Google launches AI centre in Ghana
US tech giant, Google has introduced the first Artificial Intelligence Research Laboratory in Ghana to help address economic, political and environmental issues in Africa.
Artificial intelligence refers to software and technology that uses data and algorithms to execute tasks that require human cognition. Artificial intelligence (AI) enables the systems with the capability to automatically learn and improve from experience without being explicitly programmed. Through machine learning AI-powered technology becomes knowledgeable and can surpass human efficacy.
AI enables better identification of patterns, allowing for more nuanced predictions of behaviour. From healthcare to recruitment to digital marketing, a variety of industries and sectors have found AI to be advantageous to their business operations.
An Artificial Intelligence Research Laboratory will focus on combining data and artificial intelligence and produce high-quality data analysis for various purposes.
Google has opened its first Artificial Intelligence (AI) center in Africa in Ghana's capital city, Accra. Headed by Moustapha Cisse, Google announced its intention to launch the center last year.
“Over the past 10 years in which Google has had offices in Africa, we’ve been excited to be a part of that transformation. Ultimately 10 million Africans will benefit from our digital skills training program with 2 million people having already completed the course, and we’re supporting 100,000 developers and over 60 tech startups through our Launchpad Accelerator Africa. We’re also adapting our products to make it easy for people to discover the best of the internet, even on low-RAM smartphones or unstable network connections,” Jeff Dean, Senior Fellow, Google AI and Moustapha Cisse, Staff Research Scientist and Lead of Google AI Center Accra, had said in a statement.
“We’ll bring together top machine learning researchers and engineers in this new center dedicated to AI research and its applications,” the blog explaining the launch said.
Google is working with universities and start-ups in Ghana, Nigeria, Kenya and SA to enhance AI development regionally. Google also supports graduate programs in Machine Intelligence at the African Institute for Mathematical Sciences center in Rwanda
The center will host engineers and researchers together to work on AI-dedicated projects. Google says it will partner with local universities and institutions as well as policy-makers to develop AI in Africa. Cisse said ‘It is a diverse team. It is important that Africans are at the forefront of providing solutions to problems on their continent’. The center directly engages with researchers in African universities by providing grants to those interested in the various fields of AI and giving Ph.D. scholarships.
AI can be applied in sectors such as agriculture, health, and education, and Moustapha Cisse, the research scientist heading up Google's AI efforts in Africa, says his team's goal is to provide developers with the necessary research needed to build products that can solve problems that Africa faces today. "Most of what we do in our research centers at Google and not just in Accra, we publish it and open-source code, so that everybody can use it to build all sorts of things," he said. Cisse says Google's AI principles aims to build trust between the people who create the technology and the end users, and the technology should be aligned with the values of society. "We have to build an algorithm that is fair and respects the privacy of the user and is transparent," he said.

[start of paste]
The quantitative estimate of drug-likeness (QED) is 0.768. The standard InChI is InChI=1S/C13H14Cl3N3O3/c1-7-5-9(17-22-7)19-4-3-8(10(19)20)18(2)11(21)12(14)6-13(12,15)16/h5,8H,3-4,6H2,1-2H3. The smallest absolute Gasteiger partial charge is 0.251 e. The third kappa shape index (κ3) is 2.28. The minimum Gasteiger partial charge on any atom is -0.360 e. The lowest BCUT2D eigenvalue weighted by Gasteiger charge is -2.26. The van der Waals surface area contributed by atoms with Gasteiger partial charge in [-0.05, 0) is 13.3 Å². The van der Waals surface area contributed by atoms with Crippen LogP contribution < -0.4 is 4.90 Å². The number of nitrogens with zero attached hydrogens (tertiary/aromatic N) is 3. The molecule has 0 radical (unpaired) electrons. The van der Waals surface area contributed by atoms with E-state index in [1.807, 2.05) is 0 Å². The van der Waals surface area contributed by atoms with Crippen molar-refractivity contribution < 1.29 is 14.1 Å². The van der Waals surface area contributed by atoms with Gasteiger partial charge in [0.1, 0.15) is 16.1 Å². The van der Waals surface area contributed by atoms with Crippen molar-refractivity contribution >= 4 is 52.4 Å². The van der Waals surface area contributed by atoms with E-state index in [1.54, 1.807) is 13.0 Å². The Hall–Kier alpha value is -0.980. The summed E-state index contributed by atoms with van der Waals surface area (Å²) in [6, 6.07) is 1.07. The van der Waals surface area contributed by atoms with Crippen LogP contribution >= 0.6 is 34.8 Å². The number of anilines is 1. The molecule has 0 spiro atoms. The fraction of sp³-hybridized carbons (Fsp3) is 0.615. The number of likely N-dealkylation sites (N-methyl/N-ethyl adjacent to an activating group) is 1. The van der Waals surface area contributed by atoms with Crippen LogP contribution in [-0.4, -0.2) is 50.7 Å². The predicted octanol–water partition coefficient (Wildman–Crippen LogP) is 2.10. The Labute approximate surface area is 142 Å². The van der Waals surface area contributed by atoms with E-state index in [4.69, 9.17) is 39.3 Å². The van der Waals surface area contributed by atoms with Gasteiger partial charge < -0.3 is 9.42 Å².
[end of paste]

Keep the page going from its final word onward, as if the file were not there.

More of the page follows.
Using Google’s AI machine app ‘TensorFlow’, farmers can analyze the issue with their plants and boost their production. TensorFlow was outsourced by the company to help developers generate solutions to real-world problems. The African center will zoom into the process of enhancing Google Translate abilities to grab African languages with accuracy as it has more than 2000 dialects and needs to be better served with technology.
Last week, Google announced it was dissolving its AI ethics committee after its employees criticised the inclusion of Kay Coles James and reopened the conversation about Google’s military drone involvement. Last year, Google was forced to drop its bid for a $10 billion contract with the Pentagon to develop military A.I. surveillance tools after fierce public criticism from its tech workers.
There has been an algorithmic bias problem with AI structure regarding Africans. After Google photos launch in 2015, it tagged photos of black people as ‘gorillas’ which created a lot of controversy with the company and compelled it to fix the issue immediately.
Our assessment is that Ghana likely appealed to Google because of its high-quality education system and political stability. It can be noted that Ghana ranks 12th in the World Bank’s latest Ease of Doing Business Index. It also enjoys relatively stable electricity, relative security, and decent internet infrastructure. We feel that challenges faced by the African continent can be translated into data necessary to solve issues in other communities. The struggle with diversity needs to curbed and an inclusive algorithm representing all end users need to be developed. Also, some of the best AI talent in the world is of African origin.